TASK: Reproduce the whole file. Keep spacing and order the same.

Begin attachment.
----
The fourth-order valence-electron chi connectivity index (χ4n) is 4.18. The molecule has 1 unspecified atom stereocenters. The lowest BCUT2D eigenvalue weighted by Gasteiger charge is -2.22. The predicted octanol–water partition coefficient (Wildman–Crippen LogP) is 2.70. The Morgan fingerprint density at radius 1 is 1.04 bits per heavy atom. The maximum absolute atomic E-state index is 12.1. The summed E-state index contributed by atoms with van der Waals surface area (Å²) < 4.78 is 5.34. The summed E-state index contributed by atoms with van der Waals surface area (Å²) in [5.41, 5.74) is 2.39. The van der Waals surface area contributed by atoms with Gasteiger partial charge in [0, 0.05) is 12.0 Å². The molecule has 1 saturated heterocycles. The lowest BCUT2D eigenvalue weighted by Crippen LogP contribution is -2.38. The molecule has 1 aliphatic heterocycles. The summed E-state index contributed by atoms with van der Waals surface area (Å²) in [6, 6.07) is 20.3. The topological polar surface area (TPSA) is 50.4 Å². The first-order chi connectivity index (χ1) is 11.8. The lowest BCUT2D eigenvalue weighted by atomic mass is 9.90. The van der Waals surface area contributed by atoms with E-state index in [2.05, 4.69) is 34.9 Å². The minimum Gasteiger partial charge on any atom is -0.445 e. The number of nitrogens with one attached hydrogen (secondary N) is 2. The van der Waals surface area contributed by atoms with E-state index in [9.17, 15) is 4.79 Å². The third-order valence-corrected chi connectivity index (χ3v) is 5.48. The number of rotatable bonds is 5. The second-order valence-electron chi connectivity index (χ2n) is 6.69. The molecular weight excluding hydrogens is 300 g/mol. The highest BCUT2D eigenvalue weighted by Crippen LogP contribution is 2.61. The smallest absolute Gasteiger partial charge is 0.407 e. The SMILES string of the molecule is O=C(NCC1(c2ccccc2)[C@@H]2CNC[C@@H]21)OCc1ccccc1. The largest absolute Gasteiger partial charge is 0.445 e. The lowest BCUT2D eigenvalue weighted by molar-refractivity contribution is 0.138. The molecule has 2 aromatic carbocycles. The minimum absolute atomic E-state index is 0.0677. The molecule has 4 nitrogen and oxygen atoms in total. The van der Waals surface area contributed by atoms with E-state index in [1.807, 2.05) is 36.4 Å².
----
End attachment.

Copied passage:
The fourth-order valence-electron chi connectivity index (χ4n) is 4.18. The molecule has 1 unspecified atom stereocenters. The lowest BCUT2D eigenvalue weighted by Gasteiger charge is -2.22. The predicted octanol–water partition coefficient (Wildman–Crippen LogP) is 2.70. The Morgan fingerprint density at radius 1 is 1.04 bits per heavy atom. The maximum absolute atomic E-state index is 12.1. The summed E-state index contributed by atoms with van der Waals surface area (Å²) < 4.78 is 5.34. The summed E-state index contributed by atoms with van der Waals surface area (Å²) in [5.41, 5.74) is 2.39. The van der Waals surface area contributed by atoms with Gasteiger partial charge in [0, 0.05) is 12.0 Å². The molecule has 1 saturated heterocycles. The lowest BCUT2D eigenvalue weighted by Crippen LogP contribution is -2.38. The molecule has 1 aliphatic heterocycles. The summed E-state index contributed by atoms with van der Waals surface area (Å²) in [6, 6.07) is 20.3. The topological polar surface area (TPSA) is 50.4 Å². The first-order chi connectivity index (χ1) is 11.8. The lowest BCUT2D eigenvalue weighted by atomic mass is 9.90. The van der Waals surface area contributed by atoms with E-state index in [2.05, 4.69) is 34.9 Å². The minimum Gasteiger partial charge on any atom is -0.445 e. The number of nitrogens with one attached hydrogen (secondary N) is 2. The van der Waals surface area contributed by atoms with E-state index in [9.17, 15) is 4.79 Å². The third-order valence-corrected chi connectivity index (χ3v) is 5.48. The number of rotatable bonds is 5. The second-order valence-electron chi connectivity index (χ2n) is 6.69. The molecular weight excluding hydrogens is 300 g/mol. The highest BCUT2D eigenvalue weighted by Crippen LogP contribution is 2.61. The smallest absolute Gasteiger partial charge is 0.407 e. The SMILES string of the molecule is O=C(NCC1(c2ccccc2)[C@@H]2CNC[C@@H]21)OCc1ccccc1. The largest absolute Gasteiger partial charge is 0.445 e. The lowest BCUT2D eigenvalue weighted by molar-refractivity contribution is 0.138. The molecule has 2 aromatic carbocycles. The minimum absolute atomic E-state index is 0.0677. The molecule has 4 nitrogen and oxygen atoms in total. The van der Waals surface area contributed by atoms with E-state index in [1.807, 2.05) is 36.4 Å².